solver itself at least a couple of different ways that aren't obvious
fourier multiples of one another (as in, not just "halving the step
size" -- maybe doing 1/17 the stepsize or 1/11 the stepsize).  If the
solutions I get in this way are stable and reproducible across method
and stepsize within my requested tolerance, then I gain confidence in
the methods involved for the particular ODEs being solved out to some
large stepsize -- or don't.  At THAT point I can look at timings and
pick the best, fastest, ODE solver that can manage the biggest timestep
that leaves my overall solution apparently accurate.

Sometimes I even apply this to a problem "like" my problem (e.g. solving
coupled Schrodinger equations) with a known analytic solution, which
lets me see what the REAL error is, not just the consistency/tolerance
error, to verify that the method is valid within the requested tolerance
for (one hopes) the entire class of related ODEs.

All this is for non-stiff ODEs.  If you know what that means, all is
well and good and you know that for >>stiff<< ODEs one has to be
much<< more careful.  If you don't, non-stiff ODEs are ones where the
extrapolated fit function has error terms that grow slowly, because
nearby solutions produced by perturbing function or derivative (a
perturbation that ALWAYS occurs due to numerical roundoff error if
nothing else) advance parallel to one another in a functional analytic
sense so errors are (hopefully high order) polynomial in the timestep
and can be made arbitrarily small.  Stiff ODEs, OTOH, are ones where
the nearby solutions exponentially diverge from the desired solution.

Quantum mechanical wavefunctions for bound states are all in L^2(R^D),
and hence almost always have to decay exponentially as a length
parameter gets big relative to some interaction center.  However,
eigensolutions that satisfy this boundary condition are always discrete
and the nearby solutions all DIVERGE exponentially -- this is a classic
example of stiff.  For that reason it is not so easy to numerically
integrate over the ODEs that lead to such a solution -- even if one
starts "perfectly" on a convergent square-integrable solution numerical
error always kicks one off onto one of the divergent solutions that are
infinitesimally separated from the true bound state solution.  Unless
one works very hard or uses special ODE solvers that are good for at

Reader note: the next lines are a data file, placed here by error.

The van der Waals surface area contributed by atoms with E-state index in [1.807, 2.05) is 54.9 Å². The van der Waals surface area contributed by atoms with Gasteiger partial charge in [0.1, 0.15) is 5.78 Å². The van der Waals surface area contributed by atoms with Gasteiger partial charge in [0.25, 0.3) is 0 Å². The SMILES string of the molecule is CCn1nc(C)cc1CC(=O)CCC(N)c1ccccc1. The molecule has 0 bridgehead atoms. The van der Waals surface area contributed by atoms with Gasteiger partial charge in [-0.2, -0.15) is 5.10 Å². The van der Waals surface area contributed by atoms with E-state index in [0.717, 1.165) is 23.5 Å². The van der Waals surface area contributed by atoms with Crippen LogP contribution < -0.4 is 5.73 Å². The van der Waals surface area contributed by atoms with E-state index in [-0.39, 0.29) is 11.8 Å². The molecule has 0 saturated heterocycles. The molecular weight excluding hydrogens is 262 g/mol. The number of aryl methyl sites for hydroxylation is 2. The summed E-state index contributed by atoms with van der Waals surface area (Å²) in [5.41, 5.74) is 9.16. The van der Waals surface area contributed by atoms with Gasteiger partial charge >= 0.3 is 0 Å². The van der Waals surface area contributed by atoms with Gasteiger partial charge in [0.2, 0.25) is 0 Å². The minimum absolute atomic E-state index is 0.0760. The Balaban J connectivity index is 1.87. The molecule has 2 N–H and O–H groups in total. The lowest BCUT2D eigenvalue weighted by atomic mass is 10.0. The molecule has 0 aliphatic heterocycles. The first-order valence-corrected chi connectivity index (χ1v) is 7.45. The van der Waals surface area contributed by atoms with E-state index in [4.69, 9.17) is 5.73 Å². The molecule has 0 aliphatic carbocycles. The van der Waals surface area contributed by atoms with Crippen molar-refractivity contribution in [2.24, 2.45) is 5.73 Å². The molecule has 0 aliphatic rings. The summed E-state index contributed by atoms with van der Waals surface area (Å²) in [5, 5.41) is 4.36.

least some classes of stiff problems.

In summary, the GSL provides you with access to a single toplevel
evolution function that you can wrap up in a simple loop to integrate to
your list of times in a single call each.  HOWEVER, you should almost
certainly not trust it until you play the kinds of games described
above, unless you really know the ODEs in question (and their solutions)
well.  At the very least you should vary solvers looking for consistent
results and seeking out the one(s) that solve your problem fastest, if
speed is important to you.  Some solvers are much faster than others,
and speed is good IF it doesn't decrease accuracy for YOUR particular
ODEs.  The GSL also provides you with lower level routines if you need
or want to "do it yourself".  Finally, the GSL manual has a nice little
sample program you can use as a template for your own solution process.

2. Are there any ways to further speed up from internal of the solver?
I am thinking of providing a vector of parameters(hence a vector of
different ODEs) and solve them in a batch!

Sometimes this will help -- many systems will do better if you can keep
a task on CPU and in cache and keep memory access streaming sequential
instead of disjoint.  However, it depends strongly on the method used
and just what it requires in terms of derivatives and jacobeans and so
on.  Try it out.  But FIRST do some experimentation to find out which
solvers do well on the problem a priori.  You have a variety of
Runge-Kutta methods (which fit polynomials in a simple
precision-extending way) to choose from.  rkf45 is a classic that gives
good performance for a very wide range of problems, although I've had as
good or better performance from the Bulirsch-Stoer method (which
requires a jacobean matrix and not just a derivative vector, so you do
more work at one point to gain better overall performance elsewhere).
Many of the methods are there so that if your problem naturally "fools"
an rkf45 because of a naturally occurring series of fourier components
that match the adaptive interval you can try e.g. one with a gaussian
mesh instead of a rectangular one that is less likely to experience this
sort of interference on THIS problem.  Your jacobean will be diagonal,
however, if you are solving a vector of independent 1 D ODEs.  IIRC the
gear method solvers are good for weakly stiff ODEs, but it has been over
two decades since I used them (in a different library altogether) and I
don't really remember.

Once you get your basic loop written, it is really pretty easy to play
with parameters.  Just write your code from the beginning to be
generalizable, not specific.  You are likely to want to reuse any ODE
integrater shell code you write, so keep that in mind.


Thanks a lot for your help!



Robert G. Brown              
Duke University Dept. of Physics, Box 90305
Durham, N.C. 27708-0305
Phone: 1-919-660-2567  Fax: 919-660-2525     email:address@hidden